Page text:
Creative Focus: Future Shock

High-Flying Propaganda Films Endures An Ownership Revolution
Three years before the Berlin Wall crumbled, an L.A. music video company and its cheeky, film-school-graduate founders gave the bird to the Cold War mind-set: they named their shop Propaganda Films. With a provocative, socialist-constructivist logo picturing a night sky filled with bombers, the brash upstart debuted in 1986. It quickly became one of the most influential production shops of its time.
How? By pioneering a new type of advertising: the flashy music-video-inspired commercial. So dramatic was Propaganda’s influence that its style became an industry standard.
Thirteen years later, however, the fabled Propaganda machine is in turmoil, a victim of its own success. Earlier this year, the company was sold off in pieces; parent PolyGram Filmed Entertainment sold its feature-film holdings to USA Network. In April, PolyGram sold the commercial, music video and talent-management units to a Wayne, Pa-based investment group called SCP Equity Partners, led by Gary Beer, the former chief of The Sundance Group.
Although the new owners began negotiating contracts with the existing management, publicly expressing a desire to retain the team responsible for the company’s success, the talks broke down over control and compensation issues. Critical positions, including president, remain unfilled. “When you buy any company,” says Trevor Macy, CEO of Propaganda, “particularly a service company, you evaluate the people and keep the ones who best fit your objectives.”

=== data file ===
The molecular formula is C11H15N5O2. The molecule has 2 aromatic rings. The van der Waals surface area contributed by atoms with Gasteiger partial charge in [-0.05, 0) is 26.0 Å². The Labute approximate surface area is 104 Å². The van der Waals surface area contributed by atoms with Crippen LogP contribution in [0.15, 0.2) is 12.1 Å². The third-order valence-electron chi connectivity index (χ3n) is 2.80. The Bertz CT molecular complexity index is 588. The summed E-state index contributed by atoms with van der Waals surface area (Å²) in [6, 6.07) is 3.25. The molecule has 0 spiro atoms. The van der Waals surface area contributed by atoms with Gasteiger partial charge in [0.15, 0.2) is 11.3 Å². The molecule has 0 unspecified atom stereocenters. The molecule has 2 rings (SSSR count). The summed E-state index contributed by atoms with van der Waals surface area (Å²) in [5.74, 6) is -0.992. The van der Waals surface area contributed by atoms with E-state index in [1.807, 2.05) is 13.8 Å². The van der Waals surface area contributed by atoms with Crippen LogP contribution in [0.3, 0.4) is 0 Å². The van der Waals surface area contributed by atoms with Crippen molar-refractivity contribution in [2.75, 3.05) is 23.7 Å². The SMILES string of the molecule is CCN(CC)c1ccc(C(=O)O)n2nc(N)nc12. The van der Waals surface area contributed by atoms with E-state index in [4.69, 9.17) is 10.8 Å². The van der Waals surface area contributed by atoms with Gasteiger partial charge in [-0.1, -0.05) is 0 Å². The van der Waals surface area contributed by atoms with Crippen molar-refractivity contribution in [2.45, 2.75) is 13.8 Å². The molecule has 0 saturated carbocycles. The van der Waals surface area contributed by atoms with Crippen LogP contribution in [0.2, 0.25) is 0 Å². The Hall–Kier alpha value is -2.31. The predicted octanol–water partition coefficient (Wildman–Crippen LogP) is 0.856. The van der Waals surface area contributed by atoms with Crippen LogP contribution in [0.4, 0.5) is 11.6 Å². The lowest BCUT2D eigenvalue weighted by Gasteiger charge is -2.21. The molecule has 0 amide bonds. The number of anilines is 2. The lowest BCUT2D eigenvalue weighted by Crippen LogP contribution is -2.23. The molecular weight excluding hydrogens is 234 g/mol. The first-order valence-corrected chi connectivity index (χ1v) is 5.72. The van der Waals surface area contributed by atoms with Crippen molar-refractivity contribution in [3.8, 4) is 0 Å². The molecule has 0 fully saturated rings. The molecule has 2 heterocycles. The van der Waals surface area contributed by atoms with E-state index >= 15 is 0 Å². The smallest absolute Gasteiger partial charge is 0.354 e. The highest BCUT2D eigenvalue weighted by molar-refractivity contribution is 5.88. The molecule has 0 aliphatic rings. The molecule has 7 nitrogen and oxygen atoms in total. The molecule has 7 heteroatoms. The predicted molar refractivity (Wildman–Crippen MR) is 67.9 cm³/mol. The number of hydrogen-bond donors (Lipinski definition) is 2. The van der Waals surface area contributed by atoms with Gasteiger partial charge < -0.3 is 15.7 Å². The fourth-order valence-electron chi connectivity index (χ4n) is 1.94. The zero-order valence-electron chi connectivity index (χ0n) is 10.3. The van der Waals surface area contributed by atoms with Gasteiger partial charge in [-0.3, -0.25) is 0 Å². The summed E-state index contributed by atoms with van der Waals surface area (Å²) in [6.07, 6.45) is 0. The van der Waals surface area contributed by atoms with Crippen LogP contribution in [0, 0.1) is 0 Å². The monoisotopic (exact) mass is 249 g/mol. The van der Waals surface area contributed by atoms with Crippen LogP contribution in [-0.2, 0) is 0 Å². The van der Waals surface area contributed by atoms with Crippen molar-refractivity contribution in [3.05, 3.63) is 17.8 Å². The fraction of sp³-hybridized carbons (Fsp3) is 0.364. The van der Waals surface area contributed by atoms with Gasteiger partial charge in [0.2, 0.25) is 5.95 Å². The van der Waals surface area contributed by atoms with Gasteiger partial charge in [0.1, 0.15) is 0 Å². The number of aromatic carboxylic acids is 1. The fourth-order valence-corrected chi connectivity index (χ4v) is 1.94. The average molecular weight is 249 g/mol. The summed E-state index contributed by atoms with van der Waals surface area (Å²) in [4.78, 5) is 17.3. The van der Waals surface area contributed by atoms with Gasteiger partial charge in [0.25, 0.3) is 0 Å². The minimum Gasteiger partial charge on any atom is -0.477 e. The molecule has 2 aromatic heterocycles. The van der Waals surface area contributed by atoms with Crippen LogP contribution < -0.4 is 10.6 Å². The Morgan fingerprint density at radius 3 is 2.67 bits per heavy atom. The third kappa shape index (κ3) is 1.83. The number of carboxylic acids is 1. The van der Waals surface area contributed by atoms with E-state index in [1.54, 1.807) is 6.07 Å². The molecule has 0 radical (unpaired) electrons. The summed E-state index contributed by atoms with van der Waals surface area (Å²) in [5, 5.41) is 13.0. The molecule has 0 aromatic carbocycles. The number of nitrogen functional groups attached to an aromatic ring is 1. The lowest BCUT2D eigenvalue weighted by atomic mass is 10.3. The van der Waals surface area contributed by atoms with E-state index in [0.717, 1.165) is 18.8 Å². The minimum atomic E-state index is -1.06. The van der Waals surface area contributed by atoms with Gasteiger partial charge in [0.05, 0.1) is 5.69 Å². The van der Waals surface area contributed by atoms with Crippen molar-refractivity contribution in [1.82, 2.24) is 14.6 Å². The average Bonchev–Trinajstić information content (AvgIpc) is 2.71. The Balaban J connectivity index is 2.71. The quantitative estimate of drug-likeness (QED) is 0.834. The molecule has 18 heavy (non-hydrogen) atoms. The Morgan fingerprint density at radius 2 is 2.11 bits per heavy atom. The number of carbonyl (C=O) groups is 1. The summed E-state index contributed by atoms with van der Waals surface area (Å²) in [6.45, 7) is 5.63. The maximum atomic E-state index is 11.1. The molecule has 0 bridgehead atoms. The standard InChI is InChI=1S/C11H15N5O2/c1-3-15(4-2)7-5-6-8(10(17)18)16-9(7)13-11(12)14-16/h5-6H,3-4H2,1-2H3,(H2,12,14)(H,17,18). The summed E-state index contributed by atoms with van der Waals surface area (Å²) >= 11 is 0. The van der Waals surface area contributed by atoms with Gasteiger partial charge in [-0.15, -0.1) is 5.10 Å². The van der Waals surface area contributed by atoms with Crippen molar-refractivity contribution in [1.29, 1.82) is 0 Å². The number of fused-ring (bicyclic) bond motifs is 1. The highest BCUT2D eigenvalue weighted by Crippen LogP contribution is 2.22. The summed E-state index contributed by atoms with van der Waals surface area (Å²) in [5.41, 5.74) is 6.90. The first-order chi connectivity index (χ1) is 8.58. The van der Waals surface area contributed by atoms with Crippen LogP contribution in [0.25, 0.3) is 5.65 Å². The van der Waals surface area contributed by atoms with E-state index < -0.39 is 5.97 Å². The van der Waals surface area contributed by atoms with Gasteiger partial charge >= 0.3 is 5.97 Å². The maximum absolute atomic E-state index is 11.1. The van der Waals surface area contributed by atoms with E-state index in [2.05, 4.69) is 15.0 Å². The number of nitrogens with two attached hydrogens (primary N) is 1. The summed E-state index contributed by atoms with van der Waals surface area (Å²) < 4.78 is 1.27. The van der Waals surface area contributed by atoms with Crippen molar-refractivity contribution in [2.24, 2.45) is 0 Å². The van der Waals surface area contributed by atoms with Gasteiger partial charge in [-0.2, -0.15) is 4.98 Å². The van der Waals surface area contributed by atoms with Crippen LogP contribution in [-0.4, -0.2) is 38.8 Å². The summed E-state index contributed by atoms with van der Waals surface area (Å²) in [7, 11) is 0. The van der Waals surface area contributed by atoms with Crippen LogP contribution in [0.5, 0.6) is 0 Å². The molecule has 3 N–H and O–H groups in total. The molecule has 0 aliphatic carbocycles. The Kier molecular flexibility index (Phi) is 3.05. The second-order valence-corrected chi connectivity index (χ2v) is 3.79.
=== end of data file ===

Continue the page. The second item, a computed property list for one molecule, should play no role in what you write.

A couple of prominent directors have recently dropped from the roster, and there are questions about the remaining talent–many contracts come due at the end of the year. This internal shakeout, which has transferred ownership and control of Propaganda into the hands of people with little background in the production business, is beginning to look like Ten Days that Shook the World. “It’s completely falling apart,” says director Michael Bay, a Propaganda spot director since 1989 and the director of Armageddon. “I told Beer, ‘You just wasted $10 million.'”
Ironically, Propaganda’s staffing issues come on the heels of the company’s most fruitful year. At the International Advertising Festival in Cannes last June, Propaganda and its profitable young-talent division, Satellite, took home its third Palme d’Or for production company excellence. And sources say Propaganda generated well over $80 million in commercial and music video billings in the past year.